by Dr. Edward W.H. Vick, retired professor and author of From Inspiration to Understanding: Reading the Bible Seriously and Faithfully, Philosophy for Believers, and more!
We have different purposes when we come to read Scripture. We may distinguish two approaches, by the individual and by the established community.
For many centuries the Bible was in languages the individual Christian could not understand. So what the Bible said was locked away from the majority. Greek, the language of the New Testament, Latin the language of the dominant church, and Hebrew the language of the Old Testament was available only for the few. So the church’s representatives who were able to communicate to the masses provided them with their favoured interpretations for acceptance buys those who had no reference to the text of Scripture.
There were champions for the individual however. But not till very late in the Christian story. Tyndale and Luther were passionate in believing that given opportunity the individual, humble however he might be, could readily read and understand the Christian teachings if they had access to the text of Scripture. They struggled to provide translations that the ploughboy could read and understand. Two names, among others stand out: William Tyndale and Martin Luther.
It is no longer the case that the text of Scripture is inaccessible to the majority of Christians. We may and must distinguish between two approaches to Scripture.
The individual reads Scripture for the spiritual and moral uplift and understanding it provides. The church community seeks confirmation of its doctrine by reference to Scripture. Indeed some churches claim that their whole teaching is based on Scripture. The serious question then is this: How does one approach Scripture so as to arrive at doctrines that the church teaches as essential? That is the problem that is addressed by the question: Which is a correct and valid way of so interpreting Scripture that what results is faithful to Scripture. This is the activity we call hermeneutic.
We can therefore examine not only the actual teachings, the doctrines of a community, but make clear the method of interpreting Scripture that has led to the production of such doctrines. Such methods of interpreting Scripture are often reflections of particular situations, as indeed the coming into being of the diverse ‘writings’ of Scripture was. To understand in asking the question about hermeneutic, we must examine the historical context in which the hermeneutic emerged. This we must of course do also with reference to the emergence of the many various ‘writings’ included in the biblical canon that we are interpreting.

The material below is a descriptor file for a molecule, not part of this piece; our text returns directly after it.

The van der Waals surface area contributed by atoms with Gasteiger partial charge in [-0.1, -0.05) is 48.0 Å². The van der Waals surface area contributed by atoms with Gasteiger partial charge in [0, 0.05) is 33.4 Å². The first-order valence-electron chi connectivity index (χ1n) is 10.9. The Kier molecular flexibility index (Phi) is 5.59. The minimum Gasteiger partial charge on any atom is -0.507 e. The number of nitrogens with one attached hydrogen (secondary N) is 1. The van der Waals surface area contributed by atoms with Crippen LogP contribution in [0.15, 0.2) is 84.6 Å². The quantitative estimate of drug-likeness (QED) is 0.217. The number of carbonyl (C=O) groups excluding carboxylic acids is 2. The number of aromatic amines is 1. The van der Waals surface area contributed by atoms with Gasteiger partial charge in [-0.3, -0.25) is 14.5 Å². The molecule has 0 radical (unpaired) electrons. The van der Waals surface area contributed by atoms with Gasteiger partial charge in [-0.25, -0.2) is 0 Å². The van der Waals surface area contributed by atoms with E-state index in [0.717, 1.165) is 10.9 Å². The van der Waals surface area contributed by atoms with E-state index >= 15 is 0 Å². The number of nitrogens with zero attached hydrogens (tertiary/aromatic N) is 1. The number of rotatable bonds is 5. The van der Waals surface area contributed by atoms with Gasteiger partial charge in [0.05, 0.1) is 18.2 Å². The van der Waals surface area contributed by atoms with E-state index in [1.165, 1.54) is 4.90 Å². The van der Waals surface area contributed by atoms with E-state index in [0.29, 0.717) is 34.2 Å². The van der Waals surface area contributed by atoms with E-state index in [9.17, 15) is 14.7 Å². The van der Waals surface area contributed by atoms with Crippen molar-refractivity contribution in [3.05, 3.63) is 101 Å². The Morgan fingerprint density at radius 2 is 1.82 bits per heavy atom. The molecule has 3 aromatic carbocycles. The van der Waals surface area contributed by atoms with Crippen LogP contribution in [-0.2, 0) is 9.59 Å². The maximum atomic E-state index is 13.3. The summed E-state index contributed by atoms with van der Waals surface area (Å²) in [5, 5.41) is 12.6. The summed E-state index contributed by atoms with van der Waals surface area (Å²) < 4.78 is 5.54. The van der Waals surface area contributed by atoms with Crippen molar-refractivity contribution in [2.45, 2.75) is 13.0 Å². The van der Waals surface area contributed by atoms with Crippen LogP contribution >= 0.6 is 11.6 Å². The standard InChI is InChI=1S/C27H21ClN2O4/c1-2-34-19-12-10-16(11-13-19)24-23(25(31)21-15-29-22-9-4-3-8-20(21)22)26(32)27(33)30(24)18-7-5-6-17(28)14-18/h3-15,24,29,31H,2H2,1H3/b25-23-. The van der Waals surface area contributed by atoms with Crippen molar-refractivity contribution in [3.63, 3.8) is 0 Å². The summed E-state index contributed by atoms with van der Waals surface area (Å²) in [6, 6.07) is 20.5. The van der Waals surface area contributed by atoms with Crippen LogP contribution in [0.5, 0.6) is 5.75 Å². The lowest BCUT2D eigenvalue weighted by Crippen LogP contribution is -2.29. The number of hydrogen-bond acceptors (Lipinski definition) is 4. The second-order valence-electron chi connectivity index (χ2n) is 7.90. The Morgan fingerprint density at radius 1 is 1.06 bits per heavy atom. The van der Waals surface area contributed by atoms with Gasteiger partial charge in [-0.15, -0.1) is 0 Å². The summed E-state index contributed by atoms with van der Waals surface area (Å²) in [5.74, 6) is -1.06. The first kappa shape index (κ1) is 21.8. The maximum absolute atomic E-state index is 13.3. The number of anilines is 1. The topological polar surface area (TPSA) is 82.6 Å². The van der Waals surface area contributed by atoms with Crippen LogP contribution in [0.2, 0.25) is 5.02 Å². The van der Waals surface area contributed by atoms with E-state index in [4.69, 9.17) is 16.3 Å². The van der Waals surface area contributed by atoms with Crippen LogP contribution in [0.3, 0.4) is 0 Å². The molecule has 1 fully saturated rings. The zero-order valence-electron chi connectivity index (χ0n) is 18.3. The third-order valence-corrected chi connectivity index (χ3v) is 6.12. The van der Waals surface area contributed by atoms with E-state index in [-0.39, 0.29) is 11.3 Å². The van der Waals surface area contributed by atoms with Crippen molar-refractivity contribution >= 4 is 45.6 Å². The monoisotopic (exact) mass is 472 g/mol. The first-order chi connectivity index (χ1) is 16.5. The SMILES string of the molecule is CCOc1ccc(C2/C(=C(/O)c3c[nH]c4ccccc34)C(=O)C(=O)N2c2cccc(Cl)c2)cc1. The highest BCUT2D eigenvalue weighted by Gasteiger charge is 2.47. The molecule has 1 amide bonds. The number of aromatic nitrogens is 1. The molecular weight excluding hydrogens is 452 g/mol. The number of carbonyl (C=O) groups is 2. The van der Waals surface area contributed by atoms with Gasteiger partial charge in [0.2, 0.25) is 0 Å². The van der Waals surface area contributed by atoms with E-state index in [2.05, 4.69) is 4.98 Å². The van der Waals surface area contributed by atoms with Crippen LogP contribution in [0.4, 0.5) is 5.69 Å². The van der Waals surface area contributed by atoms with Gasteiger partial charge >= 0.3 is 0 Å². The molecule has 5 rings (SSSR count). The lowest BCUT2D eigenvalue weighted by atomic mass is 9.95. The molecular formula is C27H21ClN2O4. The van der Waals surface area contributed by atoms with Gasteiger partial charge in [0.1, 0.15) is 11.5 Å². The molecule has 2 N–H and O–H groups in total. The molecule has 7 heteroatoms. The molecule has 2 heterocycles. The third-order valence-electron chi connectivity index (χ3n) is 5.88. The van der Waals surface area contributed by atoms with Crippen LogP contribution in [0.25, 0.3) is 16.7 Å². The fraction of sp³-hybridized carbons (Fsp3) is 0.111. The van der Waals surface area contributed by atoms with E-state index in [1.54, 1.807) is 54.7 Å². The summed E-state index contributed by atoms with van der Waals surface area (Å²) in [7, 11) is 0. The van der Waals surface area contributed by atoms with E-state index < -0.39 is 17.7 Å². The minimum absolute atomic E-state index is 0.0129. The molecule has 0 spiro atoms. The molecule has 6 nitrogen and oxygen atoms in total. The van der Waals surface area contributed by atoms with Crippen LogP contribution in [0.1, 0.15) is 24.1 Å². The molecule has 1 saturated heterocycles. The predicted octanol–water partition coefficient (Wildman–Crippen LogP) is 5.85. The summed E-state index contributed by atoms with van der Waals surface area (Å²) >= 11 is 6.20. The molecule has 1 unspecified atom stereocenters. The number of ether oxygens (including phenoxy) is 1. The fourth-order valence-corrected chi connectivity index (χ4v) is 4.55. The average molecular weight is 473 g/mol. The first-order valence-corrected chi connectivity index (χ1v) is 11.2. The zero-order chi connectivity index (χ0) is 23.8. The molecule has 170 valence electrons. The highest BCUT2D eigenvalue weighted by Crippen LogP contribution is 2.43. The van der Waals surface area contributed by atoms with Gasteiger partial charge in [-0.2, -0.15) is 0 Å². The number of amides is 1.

An interesting question arises. How might the devotional, individual reading of Scripture influence the development or acceptance of doctrinal positions? Individual believers as they give careful attention to what they are reading will relate what they understand Scripture to teach to the teachings of the church community of which they are members. Then they may make a decision. Do they correspond? If the reader discerns that they do not, he may resolve the conflict by rejecting the teachings of the church or by asking for consideration of alternatives. In this way the opportunity for the personal reading of Scripture poses a threat to a traditional church. Sometimes that produced determined opposition by the establishment to the translation of Scripture. The cruelty with which such opposition was exposed is well attested. Tyndale and his supporters provide an all too typical example. That is now in the past.
However, some churches have an orthodoxy they seek to maintain rigidly. The sad fact of the rejection of those who doubt and suggest alternatives is well attested. Sanctions of various kinds are applied to such people. A closed community then remains closed, enclosed by the insistence of holding rigidly to its traditions, sometimes defending its insistence by claiming that its doctrine is a direct and valid interpretation, i. rendering, of Scripture. Here there is conflict with the conviction of the individual reader. Sometimes it leads to reformation. Sometimes to emphatic insistence on maintaining the established teaching, to revival rather than to reformation.